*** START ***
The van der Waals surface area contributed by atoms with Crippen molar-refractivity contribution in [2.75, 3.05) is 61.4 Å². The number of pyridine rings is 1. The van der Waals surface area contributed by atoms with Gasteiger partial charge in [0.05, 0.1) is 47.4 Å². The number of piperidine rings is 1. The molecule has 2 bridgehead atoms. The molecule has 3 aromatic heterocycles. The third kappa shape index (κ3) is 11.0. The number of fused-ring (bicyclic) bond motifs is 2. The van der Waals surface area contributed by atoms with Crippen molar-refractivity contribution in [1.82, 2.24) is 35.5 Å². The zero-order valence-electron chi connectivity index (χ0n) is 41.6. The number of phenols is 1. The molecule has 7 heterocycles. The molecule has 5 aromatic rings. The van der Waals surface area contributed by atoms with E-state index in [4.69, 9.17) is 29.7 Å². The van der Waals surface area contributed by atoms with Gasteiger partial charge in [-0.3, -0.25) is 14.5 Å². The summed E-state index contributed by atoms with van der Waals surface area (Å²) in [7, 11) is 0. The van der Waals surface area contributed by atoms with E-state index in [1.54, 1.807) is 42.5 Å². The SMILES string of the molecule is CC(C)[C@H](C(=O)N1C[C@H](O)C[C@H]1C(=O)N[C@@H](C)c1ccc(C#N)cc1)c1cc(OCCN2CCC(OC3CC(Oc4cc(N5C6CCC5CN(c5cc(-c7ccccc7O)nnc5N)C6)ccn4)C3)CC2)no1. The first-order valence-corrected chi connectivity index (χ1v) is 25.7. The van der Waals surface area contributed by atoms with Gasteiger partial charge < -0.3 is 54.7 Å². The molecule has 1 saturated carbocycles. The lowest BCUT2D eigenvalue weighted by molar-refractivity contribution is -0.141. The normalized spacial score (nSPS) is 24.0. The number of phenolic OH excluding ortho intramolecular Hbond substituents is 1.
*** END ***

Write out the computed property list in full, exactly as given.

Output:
The van der Waals surface area contributed by atoms with Crippen molar-refractivity contribution in [2.75, 3.05) is 61.4 Å². The number of pyridine rings is 1. The van der Waals surface area contributed by atoms with Gasteiger partial charge in [0.05, 0.1) is 47.4 Å². The number of piperidine rings is 1. The molecule has 2 bridgehead atoms. The molecule has 3 aromatic heterocycles. The third kappa shape index (κ3) is 11.0. The number of fused-ring (bicyclic) bond motifs is 2. The van der Waals surface area contributed by atoms with Crippen molar-refractivity contribution in [1.82, 2.24) is 35.5 Å². The zero-order valence-electron chi connectivity index (χ0n) is 41.6. The number of phenols is 1. The molecule has 7 heterocycles. The molecule has 5 aromatic rings. The van der Waals surface area contributed by atoms with E-state index in [4.69, 9.17) is 29.7 Å². The van der Waals surface area contributed by atoms with Gasteiger partial charge in [-0.3, -0.25) is 14.5 Å². The summed E-state index contributed by atoms with van der Waals surface area (Å²) in [7, 11) is 0. The van der Waals surface area contributed by atoms with E-state index in [1.54, 1.807) is 42.5 Å². The SMILES string of the molecule is CC(C)[C@H](C(=O)N1C[C@H](O)C[C@H]1C(=O)N[C@@H](C)c1ccc(C#N)cc1)c1cc(OCCN2CCC(OC3CC(Oc4cc(N5C6CCC5CN(c5cc(-c7ccccc7O)nnc5N)C6)ccn4)C3)CC2)no1. The first-order valence-corrected chi connectivity index (χ1v) is 25.7. The van der Waals surface area contributed by atoms with Gasteiger partial charge < -0.3 is 54.7 Å². The molecule has 1 saturated carbocycles. The lowest BCUT2D eigenvalue weighted by molar-refractivity contribution is -0.141. The normalized spacial score (nSPS) is 24.0. The number of phenolic OH excluding ortho intramolecular Hbond substituents is 1.